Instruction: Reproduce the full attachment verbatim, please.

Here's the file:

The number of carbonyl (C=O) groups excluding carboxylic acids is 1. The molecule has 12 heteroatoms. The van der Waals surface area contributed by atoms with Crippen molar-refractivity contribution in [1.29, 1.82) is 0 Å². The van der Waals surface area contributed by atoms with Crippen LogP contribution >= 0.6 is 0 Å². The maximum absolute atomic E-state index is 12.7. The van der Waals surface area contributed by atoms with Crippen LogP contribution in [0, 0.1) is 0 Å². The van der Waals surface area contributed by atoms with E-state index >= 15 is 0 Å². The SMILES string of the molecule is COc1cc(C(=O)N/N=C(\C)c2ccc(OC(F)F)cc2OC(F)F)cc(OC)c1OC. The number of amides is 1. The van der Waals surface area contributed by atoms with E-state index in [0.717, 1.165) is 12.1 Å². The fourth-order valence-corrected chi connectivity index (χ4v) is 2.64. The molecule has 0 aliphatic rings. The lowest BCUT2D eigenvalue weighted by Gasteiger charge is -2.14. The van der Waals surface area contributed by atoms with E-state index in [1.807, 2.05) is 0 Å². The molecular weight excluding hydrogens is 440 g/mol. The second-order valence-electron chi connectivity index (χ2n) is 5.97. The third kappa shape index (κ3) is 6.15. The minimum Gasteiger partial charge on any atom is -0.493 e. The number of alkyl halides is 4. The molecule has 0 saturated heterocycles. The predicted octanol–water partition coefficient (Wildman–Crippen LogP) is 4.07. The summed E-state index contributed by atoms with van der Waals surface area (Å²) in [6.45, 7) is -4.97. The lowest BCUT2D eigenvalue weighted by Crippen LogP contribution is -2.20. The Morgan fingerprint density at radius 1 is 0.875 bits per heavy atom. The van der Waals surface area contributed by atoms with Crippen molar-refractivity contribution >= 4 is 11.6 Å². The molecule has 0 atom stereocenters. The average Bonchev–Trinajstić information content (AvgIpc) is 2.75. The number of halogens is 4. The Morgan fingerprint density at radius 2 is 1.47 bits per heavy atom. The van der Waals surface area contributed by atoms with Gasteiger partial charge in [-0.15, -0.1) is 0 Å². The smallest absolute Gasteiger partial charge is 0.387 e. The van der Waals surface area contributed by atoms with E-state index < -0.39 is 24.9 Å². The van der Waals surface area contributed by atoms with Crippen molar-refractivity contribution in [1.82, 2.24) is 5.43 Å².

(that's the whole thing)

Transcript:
The number of carbonyl (C=O) groups excluding carboxylic acids is 1. The molecule has 12 heteroatoms. The van der Waals surface area contributed by atoms with Crippen molar-refractivity contribution in [1.29, 1.82) is 0 Å². The van der Waals surface area contributed by atoms with Crippen LogP contribution >= 0.6 is 0 Å². The maximum absolute atomic E-state index is 12.7. The van der Waals surface area contributed by atoms with Crippen LogP contribution in [0, 0.1) is 0 Å². The van der Waals surface area contributed by atoms with E-state index >= 15 is 0 Å². The SMILES string of the molecule is COc1cc(C(=O)N/N=C(\C)c2ccc(OC(F)F)cc2OC(F)F)cc(OC)c1OC. The number of amides is 1. The van der Waals surface area contributed by atoms with E-state index in [0.717, 1.165) is 12.1 Å². The fourth-order valence-corrected chi connectivity index (χ4v) is 2.64. The molecule has 0 aliphatic rings. The lowest BCUT2D eigenvalue weighted by Gasteiger charge is -2.14. The van der Waals surface area contributed by atoms with E-state index in [1.807, 2.05) is 0 Å². The molecular weight excluding hydrogens is 440 g/mol. The second-order valence-electron chi connectivity index (χ2n) is 5.97. The third kappa shape index (κ3) is 6.15. The minimum Gasteiger partial charge on any atom is -0.493 e. The number of alkyl halides is 4. The molecule has 0 saturated heterocycles. The predicted octanol–water partition coefficient (Wildman–Crippen LogP) is 4.07. The summed E-state index contributed by atoms with van der Waals surface area (Å²) in [6.45, 7) is -4.97. The lowest BCUT2D eigenvalue weighted by Crippen LogP contribution is -2.20. The Morgan fingerprint density at radius 1 is 0.875 bits per heavy atom. The van der Waals surface area contributed by atoms with Crippen molar-refractivity contribution >= 4 is 11.6 Å². The molecule has 0 atom stereocenters. The average Bonchev–Trinajstić information content (AvgIpc) is 2.75. The number of halogens is 4. The Morgan fingerprint density at radius 2 is 1.47 bits per heavy atom. The van der Waals surface area contributed by atoms with Gasteiger partial charge in [-0.15, -0.1) is 0 Å². The smallest absolute Gasteiger partial charge is 0.387 e. The van der Waals surface area contributed by atoms with E-state index < -0.39 is 24.9 Å². The van der Waals surface area contributed by atoms with Crippen molar-refractivity contribution in [1.82, 2.24) is 5.43 Å².